Panama Canal Transit

Published on 3 February 2024 at 22:07

We're halfway through the Panama Canal, which has been fascinating.

 

We were one of 3 yachts that left the dock at 4am; each picked up an advisor from a pilot boat shortly afterwards, then we made our way towards the canal.

A large cargo ship entered the first lock in front of us, then the 3 yachts tied together to make a single raft, and we followed the cargo ship in. We were lucky enough to be the centre yacht, and I was lucky enough to be helming the whole day, with the advisor giving me detailed instructions. The raft is secured well away from the walls of the lock (and the ship!) with a line at each corner (throwing lines from shore staff are used to heave lines from the raft to bollards on shore, then boat crew keep the ropes taut as the water level rises).

We went through the original locks (a new much larger set was added in 2016 to allow larger ships to transit) - there are 2 parallel flights (1up,1 down) of 3 locks. In each case the downward lock empties into the upward lock until the water levels match (to halve the water consumption) then the upward lock uses water from the upstream lake to fill the second half in the normal way. The scale is enormous but the operation is exactly the same as smaller locks, and everything went very smoothly.

The 3 interlinked locks (each 1000 feet long x 110 feet wide) took us up a total of 84 feet into Lake Gatun, a manmade lake formed by damming the Chagres River (the same river where we met Embera indians) - the dam is next to the Gatun locks at the Caribbean end.

The Gatum dam was the largest in the world when built, and the Gatun locks (3 on each side) were the largest concrete construction in the world at the time, and remained so for many years. The 3 locks extend a total of 2km.

Lake Gatun is 423 sq.km, and we motored across it in very close company with some seriously big ships before mooring at Gamboa at the south esstern corner of the Lake.

Tomorrow we will go on, through the Guillard Cut where the canal goes through the highest mountains on the isthmus where most of the excavation had to be done, passing "Gold Hill" before descending one lock into the much smaller Miraflores lake (also man made) then 2 more locks into the Pacific.

 

Webcams for those can be found at Webcams showing live pictures of the Gatun Locks are at https://multimedia.panama-canal.com/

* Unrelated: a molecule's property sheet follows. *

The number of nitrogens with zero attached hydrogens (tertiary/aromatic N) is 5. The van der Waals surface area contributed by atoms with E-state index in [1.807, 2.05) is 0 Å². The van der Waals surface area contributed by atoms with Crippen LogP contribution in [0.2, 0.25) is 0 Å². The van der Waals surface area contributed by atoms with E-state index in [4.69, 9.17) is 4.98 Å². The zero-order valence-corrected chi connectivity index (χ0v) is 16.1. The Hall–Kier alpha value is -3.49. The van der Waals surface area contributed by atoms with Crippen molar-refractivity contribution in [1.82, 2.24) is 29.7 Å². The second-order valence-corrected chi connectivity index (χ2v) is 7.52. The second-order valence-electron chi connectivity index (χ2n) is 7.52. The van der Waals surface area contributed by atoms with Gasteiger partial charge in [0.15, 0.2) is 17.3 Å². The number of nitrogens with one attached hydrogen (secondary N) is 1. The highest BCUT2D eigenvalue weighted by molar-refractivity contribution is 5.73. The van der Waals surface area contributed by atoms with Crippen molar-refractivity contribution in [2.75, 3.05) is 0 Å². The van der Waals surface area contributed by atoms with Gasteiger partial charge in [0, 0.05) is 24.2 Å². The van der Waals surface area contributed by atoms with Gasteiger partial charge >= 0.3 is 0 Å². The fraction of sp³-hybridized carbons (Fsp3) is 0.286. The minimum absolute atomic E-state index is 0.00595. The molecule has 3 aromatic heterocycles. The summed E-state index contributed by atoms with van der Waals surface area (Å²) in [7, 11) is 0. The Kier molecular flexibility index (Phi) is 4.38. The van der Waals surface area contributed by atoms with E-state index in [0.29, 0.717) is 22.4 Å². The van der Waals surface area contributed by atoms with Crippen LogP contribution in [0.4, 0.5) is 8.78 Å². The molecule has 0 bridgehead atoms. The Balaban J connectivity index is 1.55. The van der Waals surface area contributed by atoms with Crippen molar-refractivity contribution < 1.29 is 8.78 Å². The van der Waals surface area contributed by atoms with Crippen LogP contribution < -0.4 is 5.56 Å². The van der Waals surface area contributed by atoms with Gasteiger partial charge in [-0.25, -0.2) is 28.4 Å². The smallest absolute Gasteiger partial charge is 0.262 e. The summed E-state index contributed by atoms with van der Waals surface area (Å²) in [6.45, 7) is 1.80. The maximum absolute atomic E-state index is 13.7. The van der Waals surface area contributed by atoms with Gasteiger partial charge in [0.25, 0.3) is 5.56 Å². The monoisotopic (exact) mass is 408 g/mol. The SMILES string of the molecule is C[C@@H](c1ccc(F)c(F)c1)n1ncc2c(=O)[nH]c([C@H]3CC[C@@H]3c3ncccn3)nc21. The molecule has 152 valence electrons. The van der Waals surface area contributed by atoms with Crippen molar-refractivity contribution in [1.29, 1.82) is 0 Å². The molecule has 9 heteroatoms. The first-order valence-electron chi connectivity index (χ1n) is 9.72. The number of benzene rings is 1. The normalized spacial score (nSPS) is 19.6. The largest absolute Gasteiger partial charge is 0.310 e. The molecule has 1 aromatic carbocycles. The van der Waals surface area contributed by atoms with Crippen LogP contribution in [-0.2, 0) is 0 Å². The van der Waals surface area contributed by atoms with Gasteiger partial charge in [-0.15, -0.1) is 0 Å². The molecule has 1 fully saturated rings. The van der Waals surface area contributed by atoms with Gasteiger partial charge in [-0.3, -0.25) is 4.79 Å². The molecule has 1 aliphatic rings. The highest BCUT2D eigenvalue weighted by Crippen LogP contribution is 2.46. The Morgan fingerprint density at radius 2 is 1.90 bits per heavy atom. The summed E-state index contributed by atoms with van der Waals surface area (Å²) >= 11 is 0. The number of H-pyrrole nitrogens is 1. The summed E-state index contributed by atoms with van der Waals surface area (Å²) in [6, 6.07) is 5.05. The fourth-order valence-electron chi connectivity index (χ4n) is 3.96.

A bit of history - I hadn't realised the state of Panama was created specifically because of the canal. It used to be part of Colombia, and the original attempt to build a canal (at sea level) was by the French in the 1880s who negotiated a deal with the Colombian Government - but that effort failed despite the French spending 1.4 billion francs, a fortune at the time. It killed 20,000 men, more than have ever been killed in any project before or since, except war.

The French tried again a few years later, this time planning to create a lake to cover most of the isthmus, and building locks up to the lake at each end of the canal, much as the present design - but this time they failed to raise sufficient funding, the project went bust and the equipment and rights were all sold to the US.

The Colombian Government then wanted to negotiate a much higher fee so the Americans were on the verge of building a canal in Nicaragua instead, but volcanic eruptions there meant they reverted to the Panama site - but rather than agree to Colombian demands, they supported Panama declaring independence from Colombia, supported by US troops moving in ( basically a land grab by the US!) with agreement for the canal signed within months.

Even then the Americans almost ran out of money and were in danger of not being able to complete the excavation needed. So they started a rumour that gold had been found in the mountains - investment and labour poured in and the excavation was completed but no gold was ever found in "Gold Hill"!

The American army stayed in Panama for many years - they finally left in 1999, honouring a treaty Jimmy Carter had signed in 1977.

 

 

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Comments

Bob
4 months ago

All a bit tricky on the webcams. Can see vir s of locks alll the time at to the pacific but they are pretty long distance so not clear. Also my analytical skills may not be at their sharpest after a few 8.5% local ales!

Bob
4 months ago

The webcams seem much clearer this morning! Still can’t see you on them though,

Bruce
4 months ago

Hey Bill, nice but of history and logistics there. It is an amazing feat of engineering and it's got to be so cool to go through it. Yeah, the US did have a big stake in it and as usual pushed their own agenda on local politics!
One thing that's been on the news quite a bit is how low the water level is in the lakes, and as a result the cargo ships are having to go through at reduced capacity. Global warming, etc, etc.
Bloody great adventure you guys are having!

Bob
4 months ago

Looks like you’ve made it through. I hilts you were transiting the last two sets of locks Sue and I were transiting the Caribbean Sea and Atlantic. Another journey that didn’t go to plan but at least we made it home on the day we were scheduled to this time. Would have loved to go through the canal - enjoy the Pacific!